On 17 September, Fiji goes to the polls for the first time in eight years. This is a notable step forward given that, when I spoke to people in Suva a year ago, they were still phrasing things in terms of ‘IF the election happens’. With the first pre-polling stations having opened a few days ago, that ‘if’ has become a very definite and proximate ‘when’. Assurances have been given both by Rear Admiral Bainimarama and by Brigadier-General Tikoitoga, the new commander of the Fijian military, that the results of the election will be respected. If these promises can be taken on faith then the question is not if Fiji will return to democracy, but how well the transition will be managed. The critics of the Bainimarama Government have always demanded elections for Fiji, but also that those elections should be free and fair. In that regard Fiji’s outlook is mixed. Prominent experts, including the Deputy Head of the EU delegation to the Pacific, believe that the results on the polling day will reasonably reflect the will of the people. As far as the vote itself goes, that is likely to be true. Despite reports of at least one case of voters being defrauded, widespread blunt-force cheating probably won’t be an issue. The ballot boxes aren’t likely to be stuffed, there is no evidence that voters have been disenfranchised and I would not expect to see intimidation at polling stations. Fijian citizens who cast their vote can feel safe that it will go to whomever they select on the ballot paper and that they will be able to make their choice safely. So far, so good. By world standards of elections after prolonged military rule, Fiji is doing well.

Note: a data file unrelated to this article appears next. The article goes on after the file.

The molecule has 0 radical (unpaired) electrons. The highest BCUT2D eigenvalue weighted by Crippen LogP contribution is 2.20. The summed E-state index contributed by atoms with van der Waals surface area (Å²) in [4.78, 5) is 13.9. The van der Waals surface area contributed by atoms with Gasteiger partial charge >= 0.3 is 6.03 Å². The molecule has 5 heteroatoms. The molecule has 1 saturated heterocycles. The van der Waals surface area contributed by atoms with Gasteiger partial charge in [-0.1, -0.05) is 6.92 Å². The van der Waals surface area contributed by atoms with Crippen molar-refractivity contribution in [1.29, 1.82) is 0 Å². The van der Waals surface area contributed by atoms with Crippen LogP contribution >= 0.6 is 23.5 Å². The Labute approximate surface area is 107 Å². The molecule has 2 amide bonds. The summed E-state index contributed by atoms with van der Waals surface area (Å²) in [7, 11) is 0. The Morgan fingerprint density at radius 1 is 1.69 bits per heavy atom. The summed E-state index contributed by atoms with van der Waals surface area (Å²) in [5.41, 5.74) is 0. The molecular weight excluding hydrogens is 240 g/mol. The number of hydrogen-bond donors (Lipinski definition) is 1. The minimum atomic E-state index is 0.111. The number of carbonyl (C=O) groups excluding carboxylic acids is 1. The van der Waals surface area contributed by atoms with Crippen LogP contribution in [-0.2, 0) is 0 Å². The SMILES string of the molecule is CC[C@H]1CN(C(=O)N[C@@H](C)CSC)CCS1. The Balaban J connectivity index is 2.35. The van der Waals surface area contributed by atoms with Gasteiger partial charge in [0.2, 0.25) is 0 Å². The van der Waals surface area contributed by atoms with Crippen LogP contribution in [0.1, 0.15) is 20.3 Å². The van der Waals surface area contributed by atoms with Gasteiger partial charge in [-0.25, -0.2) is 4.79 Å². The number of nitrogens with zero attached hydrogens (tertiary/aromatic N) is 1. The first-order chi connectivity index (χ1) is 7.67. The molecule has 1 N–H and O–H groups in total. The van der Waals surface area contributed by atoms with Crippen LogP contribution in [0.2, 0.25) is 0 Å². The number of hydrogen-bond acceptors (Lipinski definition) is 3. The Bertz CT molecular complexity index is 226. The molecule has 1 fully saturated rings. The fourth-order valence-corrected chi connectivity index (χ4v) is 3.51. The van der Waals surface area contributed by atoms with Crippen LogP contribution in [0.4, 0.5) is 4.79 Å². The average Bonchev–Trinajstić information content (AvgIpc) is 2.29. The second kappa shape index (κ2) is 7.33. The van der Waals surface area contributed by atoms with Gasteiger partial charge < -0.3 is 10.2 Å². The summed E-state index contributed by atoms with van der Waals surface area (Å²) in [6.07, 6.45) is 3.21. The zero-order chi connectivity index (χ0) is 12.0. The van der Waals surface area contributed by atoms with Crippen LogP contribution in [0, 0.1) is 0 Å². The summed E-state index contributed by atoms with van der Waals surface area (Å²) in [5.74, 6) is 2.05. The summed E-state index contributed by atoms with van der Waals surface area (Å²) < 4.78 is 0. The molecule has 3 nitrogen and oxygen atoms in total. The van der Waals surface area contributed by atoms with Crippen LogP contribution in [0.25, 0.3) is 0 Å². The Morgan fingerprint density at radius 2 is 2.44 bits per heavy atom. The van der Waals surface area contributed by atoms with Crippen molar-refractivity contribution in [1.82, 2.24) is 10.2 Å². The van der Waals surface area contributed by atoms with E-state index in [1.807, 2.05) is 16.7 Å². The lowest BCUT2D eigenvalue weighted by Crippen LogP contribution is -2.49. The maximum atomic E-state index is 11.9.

However, a truly free and fair election requires more than the absence of extra ballots stuffed into the box. Yes, voters need to be free to make their choice on the day, but the process by which they reach their decision also needs to be fair. In a free and fair election, political parties compete on as level a playing field as the system can enforce. This is where the election process in Fiji stands on shakier ground.
In recent months there have been a string of controversies and criticisms of the way the Bainimarama Government is handling the transition to democracy. I will touch briefly on three areas: balance of media coverage, participation of NGOs in the electoral process, and issues surrounding candidate nominations.
Full Article: Fiji’s election: Fair and free?.